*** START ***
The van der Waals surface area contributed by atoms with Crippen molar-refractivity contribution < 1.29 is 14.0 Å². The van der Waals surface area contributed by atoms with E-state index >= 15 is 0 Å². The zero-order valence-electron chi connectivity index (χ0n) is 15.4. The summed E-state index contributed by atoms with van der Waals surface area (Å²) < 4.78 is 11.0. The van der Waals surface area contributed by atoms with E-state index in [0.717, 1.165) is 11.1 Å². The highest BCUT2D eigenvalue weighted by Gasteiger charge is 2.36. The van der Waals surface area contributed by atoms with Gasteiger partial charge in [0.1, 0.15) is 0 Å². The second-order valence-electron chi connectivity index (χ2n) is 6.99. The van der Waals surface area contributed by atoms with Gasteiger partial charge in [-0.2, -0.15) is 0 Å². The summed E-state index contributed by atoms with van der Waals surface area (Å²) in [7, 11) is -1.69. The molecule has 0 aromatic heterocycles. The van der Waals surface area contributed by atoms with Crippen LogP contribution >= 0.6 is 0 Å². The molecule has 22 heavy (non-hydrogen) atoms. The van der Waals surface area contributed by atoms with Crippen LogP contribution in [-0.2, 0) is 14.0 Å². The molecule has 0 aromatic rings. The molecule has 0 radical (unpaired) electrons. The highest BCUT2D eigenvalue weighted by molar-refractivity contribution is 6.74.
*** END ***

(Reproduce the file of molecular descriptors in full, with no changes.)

The van der Waals surface area contributed by atoms with Crippen molar-refractivity contribution < 1.29 is 14.0 Å². The van der Waals surface area contributed by atoms with E-state index >= 15 is 0 Å². The zero-order valence-electron chi connectivity index (χ0n) is 15.4. The summed E-state index contributed by atoms with van der Waals surface area (Å²) < 4.78 is 11.0. The van der Waals surface area contributed by atoms with E-state index in [0.717, 1.165) is 11.1 Å². The highest BCUT2D eigenvalue weighted by Gasteiger charge is 2.36. The van der Waals surface area contributed by atoms with Gasteiger partial charge in [0.1, 0.15) is 0 Å². The second-order valence-electron chi connectivity index (χ2n) is 6.99. The van der Waals surface area contributed by atoms with Gasteiger partial charge in [-0.2, -0.15) is 0 Å². The summed E-state index contributed by atoms with van der Waals surface area (Å²) in [7, 11) is -1.69. The molecule has 0 aromatic heterocycles. The van der Waals surface area contributed by atoms with Crippen LogP contribution >= 0.6 is 0 Å². The molecule has 22 heavy (non-hydrogen) atoms. The van der Waals surface area contributed by atoms with Crippen LogP contribution in [-0.2, 0) is 14.0 Å². The molecule has 0 aromatic rings. The molecule has 0 radical (unpaired) electrons. The highest BCUT2D eigenvalue weighted by molar-refractivity contribution is 6.74.